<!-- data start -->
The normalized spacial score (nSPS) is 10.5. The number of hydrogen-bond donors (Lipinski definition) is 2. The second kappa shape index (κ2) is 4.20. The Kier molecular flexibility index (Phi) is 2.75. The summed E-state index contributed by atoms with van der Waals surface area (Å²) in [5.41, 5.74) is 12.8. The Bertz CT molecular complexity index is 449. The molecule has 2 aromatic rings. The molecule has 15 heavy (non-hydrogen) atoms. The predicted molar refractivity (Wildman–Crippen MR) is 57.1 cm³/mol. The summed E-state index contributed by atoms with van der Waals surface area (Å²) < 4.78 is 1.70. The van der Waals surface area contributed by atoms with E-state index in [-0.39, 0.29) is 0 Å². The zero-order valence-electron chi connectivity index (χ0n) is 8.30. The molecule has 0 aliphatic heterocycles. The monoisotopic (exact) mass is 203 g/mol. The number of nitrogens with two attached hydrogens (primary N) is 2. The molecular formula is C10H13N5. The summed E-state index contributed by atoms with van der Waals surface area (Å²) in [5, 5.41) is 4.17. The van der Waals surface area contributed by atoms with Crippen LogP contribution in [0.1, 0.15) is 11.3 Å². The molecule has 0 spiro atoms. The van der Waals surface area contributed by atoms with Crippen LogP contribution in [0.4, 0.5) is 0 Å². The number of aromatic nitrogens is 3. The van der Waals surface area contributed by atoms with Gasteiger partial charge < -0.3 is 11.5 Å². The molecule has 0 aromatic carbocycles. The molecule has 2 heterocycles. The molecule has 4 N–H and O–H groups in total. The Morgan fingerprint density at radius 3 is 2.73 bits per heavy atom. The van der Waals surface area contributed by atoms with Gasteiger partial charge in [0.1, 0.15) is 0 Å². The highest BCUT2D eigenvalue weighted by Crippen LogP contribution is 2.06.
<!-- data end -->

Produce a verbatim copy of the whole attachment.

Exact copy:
The normalized spacial score (nSPS) is 10.5. The number of hydrogen-bond donors (Lipinski definition) is 2. The second kappa shape index (κ2) is 4.20. The Kier molecular flexibility index (Phi) is 2.75. The summed E-state index contributed by atoms with van der Waals surface area (Å²) in [5.41, 5.74) is 12.8. The Bertz CT molecular complexity index is 449. The molecule has 2 aromatic rings. The molecule has 15 heavy (non-hydrogen) atoms. The predicted molar refractivity (Wildman–Crippen MR) is 57.1 cm³/mol. The summed E-state index contributed by atoms with van der Waals surface area (Å²) < 4.78 is 1.70. The van der Waals surface area contributed by atoms with E-state index in [-0.39, 0.29) is 0 Å². The zero-order valence-electron chi connectivity index (χ0n) is 8.30. The molecule has 0 aliphatic heterocycles. The monoisotopic (exact) mass is 203 g/mol. The number of nitrogens with two attached hydrogens (primary N) is 2. The molecular formula is C10H13N5. The summed E-state index contributed by atoms with van der Waals surface area (Å²) in [5, 5.41) is 4.17. The van der Waals surface area contributed by atoms with Crippen LogP contribution in [0.1, 0.15) is 11.3 Å². The molecule has 0 spiro atoms. The van der Waals surface area contributed by atoms with Crippen LogP contribution in [0.4, 0.5) is 0 Å². The number of aromatic nitrogens is 3. The van der Waals surface area contributed by atoms with Gasteiger partial charge < -0.3 is 11.5 Å². The molecule has 0 aromatic carbocycles. The molecule has 2 heterocycles. The molecule has 4 N–H and O–H groups in total. The Morgan fingerprint density at radius 3 is 2.73 bits per heavy atom. The van der Waals surface area contributed by atoms with Gasteiger partial charge in [0.1, 0.15) is 0 Å². The highest BCUT2D eigenvalue weighted by Crippen LogP contribution is 2.06.